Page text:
What are the Sources of Long-term Capital?

The two main sources of long term finance are as follows:

(A) Ownership Capital

  • Equity share capital
  • Preference share capital
  • Retained earnings

(B) Borrowed Capital

  • Debentures
  • Term loans
  • Others

Owner’s capital

1. Equity share capital:

It represents the investment made by the owners of the business. They enjoy the rewards and bear the risks of ownership. They are paid dividends only after paying dividends to preference shareholders and after meeting the future investment needs of the organization.

2. Preference share capital:

It represents the investment made by preference shareholders. Preference shareholders as the name suggest enjoying preference overpayment of dividend. The dividend paid on these shares is generally at a fixed rate.

3. Retained earnings:

It represents the earnings not distributed to shareholders. A firm may retain a portion or whole of its profits and utilize it for financing its projects.

Borrowed Capital

1. Debentures

Debenture capital is a financial instrument for raising long term debt capital. A debenture holder is a  creditor of the company. A fixed-rate of interest is paid on debentures. It may be convertible or Nonconvertible.

Non-convertible debentures – these are straight debt instruments carrying a fixed rate and have a maturity period of 5-9 years. If interest is accumulated it has to be paid by the company by the liquidation of its assets. It is an economical method of raising funds. Debenture holders do not have any voting rights and there is no dilution of ownership. They cannot be converted into equity shares.

Convertible debentures – convertible debentures are debentures that are convertible wholly or partly into equity shares after a fixed period of time.

2. Term loans from banks: Many industrial development banks, cooperative banks, and commercial banks grant medium-term loans for a period of three to five years. Commercial banks usually provide short-term finance to business firms in the form of loans and advances, cash credit, overdraft, etc. But nowadays, most of the commercial banks have also started term lending (long and medium-term) and providing need-based finance of different time periods to firms of all sizes.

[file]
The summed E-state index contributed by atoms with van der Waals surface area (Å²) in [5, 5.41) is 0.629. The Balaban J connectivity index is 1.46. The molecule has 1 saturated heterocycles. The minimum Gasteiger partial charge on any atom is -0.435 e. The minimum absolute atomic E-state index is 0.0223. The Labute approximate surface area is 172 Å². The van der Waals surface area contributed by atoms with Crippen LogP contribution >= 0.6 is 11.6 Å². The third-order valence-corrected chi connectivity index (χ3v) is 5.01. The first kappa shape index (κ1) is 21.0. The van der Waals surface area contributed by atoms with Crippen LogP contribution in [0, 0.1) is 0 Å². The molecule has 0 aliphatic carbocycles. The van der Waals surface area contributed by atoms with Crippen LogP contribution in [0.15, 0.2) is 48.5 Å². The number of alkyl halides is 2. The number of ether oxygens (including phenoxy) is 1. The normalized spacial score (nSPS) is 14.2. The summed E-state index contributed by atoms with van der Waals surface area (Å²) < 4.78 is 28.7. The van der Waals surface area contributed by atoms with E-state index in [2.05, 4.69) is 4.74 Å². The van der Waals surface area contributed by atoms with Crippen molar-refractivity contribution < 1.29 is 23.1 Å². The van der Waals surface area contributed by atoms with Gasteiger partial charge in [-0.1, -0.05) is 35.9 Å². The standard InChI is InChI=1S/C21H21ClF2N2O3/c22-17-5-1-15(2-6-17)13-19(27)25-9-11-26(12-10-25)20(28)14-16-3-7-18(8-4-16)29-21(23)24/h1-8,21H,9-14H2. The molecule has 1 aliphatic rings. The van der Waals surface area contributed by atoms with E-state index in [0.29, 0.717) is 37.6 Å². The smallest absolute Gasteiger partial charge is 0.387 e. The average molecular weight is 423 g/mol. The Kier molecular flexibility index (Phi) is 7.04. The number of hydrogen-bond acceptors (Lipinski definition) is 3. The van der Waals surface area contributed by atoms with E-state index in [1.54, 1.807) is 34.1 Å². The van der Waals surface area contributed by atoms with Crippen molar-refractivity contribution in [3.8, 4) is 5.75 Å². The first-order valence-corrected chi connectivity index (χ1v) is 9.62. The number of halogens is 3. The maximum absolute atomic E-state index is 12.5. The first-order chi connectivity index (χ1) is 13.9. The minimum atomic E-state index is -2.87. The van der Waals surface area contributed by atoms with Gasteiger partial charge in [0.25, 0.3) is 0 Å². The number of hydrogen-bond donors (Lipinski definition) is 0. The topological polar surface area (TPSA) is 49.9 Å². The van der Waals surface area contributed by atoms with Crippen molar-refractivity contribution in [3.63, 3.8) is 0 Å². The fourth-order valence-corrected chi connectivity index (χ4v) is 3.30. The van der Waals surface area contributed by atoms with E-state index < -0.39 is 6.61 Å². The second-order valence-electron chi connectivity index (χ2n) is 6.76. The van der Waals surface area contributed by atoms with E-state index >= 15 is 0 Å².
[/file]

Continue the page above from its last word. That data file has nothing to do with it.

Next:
3. Loan from financial institutions: There are many specialized financial institutions established by the Central and State governments which give long-term loans at a reasonable rate of interest. Some of these institutions are Industrial Finance Corporation of India (IFCI), Industrial Development Bank of India (IDBI), Industrial Investment Bank of India (IIBI), Infrastructure Development Finance Company Ltd. (IDFC), Small Industries Development Bank of India (SIDBI), State Industrial Development Corporations (SIDCs), Industrial Credit and Investment Corporation of India (ICICI), Unit Trust of India (UTI), State Finance Corporations (SFCs), etc. The main functions of these institutions are:

(i) to grant loans for a longer period to the industrial establishment;

(ii) to help the establishment of business units that require a large number of funds and have a long gestation period;

(iii) to provide support for the speedy development of the economy in general and backward regions in particular;

(iv) to offer specialized services operating in the areas of promotion, project assistance, technical assistance services, and training and development of entrepreneurs;

(v) to provide technical and professional management services and help in the identification, evaluation, and execution of new projects.

4. Foreign Sources: Foreign Sources also play an important part in meeting the long-term financial needs of the business in India. These usually take the form of (1) external borrowings; (2) foreign investments and; (3) deposits from NRIs.

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